And as it is appointed to men once to die, but after this the judgment:…
I. UNDER WHAT PRACTICAL NOTIONS WE SHOULD CONSIDER DEATH.
1. We should consider death as an event certain and inevitable, in consequence of the irreversible sentence once pronounced to our first parents, and, in them, to all succeeding generations.
2. We should consider death as an event removed at no great, though an uncertain, distance. For, how transitory is life! at the longest, how short! and at the best, how frail!
3. Again, we should consider death as an event that will consign us to an immediate state of happiness or misery.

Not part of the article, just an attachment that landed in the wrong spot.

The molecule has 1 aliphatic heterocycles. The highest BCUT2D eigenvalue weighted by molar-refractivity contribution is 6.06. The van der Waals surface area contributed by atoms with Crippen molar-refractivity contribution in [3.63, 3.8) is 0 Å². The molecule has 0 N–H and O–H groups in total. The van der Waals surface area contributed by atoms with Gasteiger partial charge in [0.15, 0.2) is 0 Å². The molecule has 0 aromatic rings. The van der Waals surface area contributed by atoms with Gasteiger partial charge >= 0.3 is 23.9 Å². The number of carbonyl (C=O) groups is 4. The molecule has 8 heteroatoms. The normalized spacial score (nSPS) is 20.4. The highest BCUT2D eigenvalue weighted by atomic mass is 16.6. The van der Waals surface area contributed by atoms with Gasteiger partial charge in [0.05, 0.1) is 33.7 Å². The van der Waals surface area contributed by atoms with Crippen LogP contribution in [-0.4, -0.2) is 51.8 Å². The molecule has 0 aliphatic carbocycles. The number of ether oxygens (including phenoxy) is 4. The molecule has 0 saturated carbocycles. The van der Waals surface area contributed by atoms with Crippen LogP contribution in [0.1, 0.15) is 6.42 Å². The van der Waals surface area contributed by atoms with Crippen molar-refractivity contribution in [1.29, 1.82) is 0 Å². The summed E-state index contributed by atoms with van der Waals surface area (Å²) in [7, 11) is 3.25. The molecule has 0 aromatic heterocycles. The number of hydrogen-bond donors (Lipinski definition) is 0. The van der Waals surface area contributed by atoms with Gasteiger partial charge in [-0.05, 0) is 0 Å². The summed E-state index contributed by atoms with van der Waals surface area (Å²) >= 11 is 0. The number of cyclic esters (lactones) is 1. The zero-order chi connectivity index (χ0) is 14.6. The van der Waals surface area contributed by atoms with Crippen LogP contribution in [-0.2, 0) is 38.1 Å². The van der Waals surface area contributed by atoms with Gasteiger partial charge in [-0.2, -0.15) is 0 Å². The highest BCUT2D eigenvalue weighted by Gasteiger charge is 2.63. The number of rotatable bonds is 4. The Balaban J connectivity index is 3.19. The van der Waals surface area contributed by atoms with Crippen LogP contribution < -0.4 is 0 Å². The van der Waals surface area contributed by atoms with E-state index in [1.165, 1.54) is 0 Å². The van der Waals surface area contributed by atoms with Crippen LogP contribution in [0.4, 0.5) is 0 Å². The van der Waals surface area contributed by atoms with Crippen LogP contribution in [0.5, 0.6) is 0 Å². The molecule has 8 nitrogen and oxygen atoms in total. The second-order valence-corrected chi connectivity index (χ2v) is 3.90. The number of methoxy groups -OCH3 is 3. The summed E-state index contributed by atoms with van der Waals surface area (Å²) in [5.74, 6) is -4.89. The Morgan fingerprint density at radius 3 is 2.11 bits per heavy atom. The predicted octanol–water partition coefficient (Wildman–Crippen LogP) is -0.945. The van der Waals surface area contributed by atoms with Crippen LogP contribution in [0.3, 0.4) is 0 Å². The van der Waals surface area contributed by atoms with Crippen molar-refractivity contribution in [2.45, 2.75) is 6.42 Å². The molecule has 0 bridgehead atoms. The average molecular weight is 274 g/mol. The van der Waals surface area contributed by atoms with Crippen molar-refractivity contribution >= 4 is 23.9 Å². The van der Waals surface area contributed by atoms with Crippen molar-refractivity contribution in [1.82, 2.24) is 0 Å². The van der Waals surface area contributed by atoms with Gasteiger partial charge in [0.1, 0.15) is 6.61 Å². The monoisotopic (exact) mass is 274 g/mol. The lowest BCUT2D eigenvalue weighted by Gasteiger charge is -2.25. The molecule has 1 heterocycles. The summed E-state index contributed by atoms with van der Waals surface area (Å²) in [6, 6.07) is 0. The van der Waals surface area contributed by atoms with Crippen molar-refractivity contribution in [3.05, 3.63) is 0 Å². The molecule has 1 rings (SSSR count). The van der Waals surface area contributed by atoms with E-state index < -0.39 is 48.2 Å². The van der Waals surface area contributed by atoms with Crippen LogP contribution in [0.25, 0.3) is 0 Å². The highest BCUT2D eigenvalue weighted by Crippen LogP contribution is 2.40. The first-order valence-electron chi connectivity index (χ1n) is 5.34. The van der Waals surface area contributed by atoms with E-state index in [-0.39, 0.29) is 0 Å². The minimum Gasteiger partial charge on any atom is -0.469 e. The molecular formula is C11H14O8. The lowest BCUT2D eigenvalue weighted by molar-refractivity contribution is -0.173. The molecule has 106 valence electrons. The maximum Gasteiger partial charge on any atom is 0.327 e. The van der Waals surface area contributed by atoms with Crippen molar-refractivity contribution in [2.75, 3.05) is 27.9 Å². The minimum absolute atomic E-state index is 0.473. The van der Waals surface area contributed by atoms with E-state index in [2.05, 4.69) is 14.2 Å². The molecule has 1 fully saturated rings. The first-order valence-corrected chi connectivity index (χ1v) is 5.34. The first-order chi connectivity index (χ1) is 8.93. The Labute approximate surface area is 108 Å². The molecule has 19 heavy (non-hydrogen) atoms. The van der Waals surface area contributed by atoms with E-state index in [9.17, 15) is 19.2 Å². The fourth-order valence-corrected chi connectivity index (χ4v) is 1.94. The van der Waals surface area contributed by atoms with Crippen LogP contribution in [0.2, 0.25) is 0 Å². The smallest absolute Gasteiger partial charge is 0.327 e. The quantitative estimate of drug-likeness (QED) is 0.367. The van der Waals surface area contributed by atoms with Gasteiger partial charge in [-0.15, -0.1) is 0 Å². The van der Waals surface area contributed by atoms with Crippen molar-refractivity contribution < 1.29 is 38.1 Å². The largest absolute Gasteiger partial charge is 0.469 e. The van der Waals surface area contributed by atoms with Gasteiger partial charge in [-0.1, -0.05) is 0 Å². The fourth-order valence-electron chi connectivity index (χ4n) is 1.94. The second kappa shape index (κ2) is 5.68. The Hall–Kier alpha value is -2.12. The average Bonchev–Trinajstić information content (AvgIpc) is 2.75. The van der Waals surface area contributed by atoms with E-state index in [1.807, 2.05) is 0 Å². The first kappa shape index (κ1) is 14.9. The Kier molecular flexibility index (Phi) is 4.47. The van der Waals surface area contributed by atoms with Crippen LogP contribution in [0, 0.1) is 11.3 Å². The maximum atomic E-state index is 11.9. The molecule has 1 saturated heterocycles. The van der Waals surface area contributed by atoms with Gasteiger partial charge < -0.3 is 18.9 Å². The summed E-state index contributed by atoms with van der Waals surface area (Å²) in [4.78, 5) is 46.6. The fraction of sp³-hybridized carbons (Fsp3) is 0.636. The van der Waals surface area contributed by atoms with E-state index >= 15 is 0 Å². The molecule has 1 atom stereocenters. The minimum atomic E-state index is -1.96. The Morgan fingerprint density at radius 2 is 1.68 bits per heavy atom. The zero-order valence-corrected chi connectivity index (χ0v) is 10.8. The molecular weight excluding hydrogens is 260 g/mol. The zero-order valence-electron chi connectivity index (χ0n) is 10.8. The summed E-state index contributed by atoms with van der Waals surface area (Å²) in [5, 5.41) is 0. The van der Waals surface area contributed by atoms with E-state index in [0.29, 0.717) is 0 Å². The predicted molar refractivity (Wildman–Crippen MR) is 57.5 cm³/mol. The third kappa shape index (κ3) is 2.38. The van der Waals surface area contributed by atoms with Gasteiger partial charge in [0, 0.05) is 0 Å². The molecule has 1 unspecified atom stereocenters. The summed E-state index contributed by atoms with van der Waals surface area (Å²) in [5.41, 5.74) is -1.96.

II. THE UTILITY OF THE RELIGIOUS CONSIDERATION OF DEATH,
1. It discovers to us the unimportance and vanity of all temporal enjoyments; which, however satisfactory or delightful, are yet short and transitory. It evinces the indiscretion of an intemperate attachment to the world. It serves to extend our views, and elevate our desires.
2. It is the best guard of innocence and virtue. Temptations .surround us on all sides, to prevent which nothing can be more effectual than ,serious meditations on that eternity into which we must soon, and may suddenly, enter.
3. It is the best preparative for a comfortable death. Nothing dissipates the fears of death so much as due preparation for it; nothing so effectually disarms it of its terrors, as the consciousness of integrity.
(G. Carr, B. A.)
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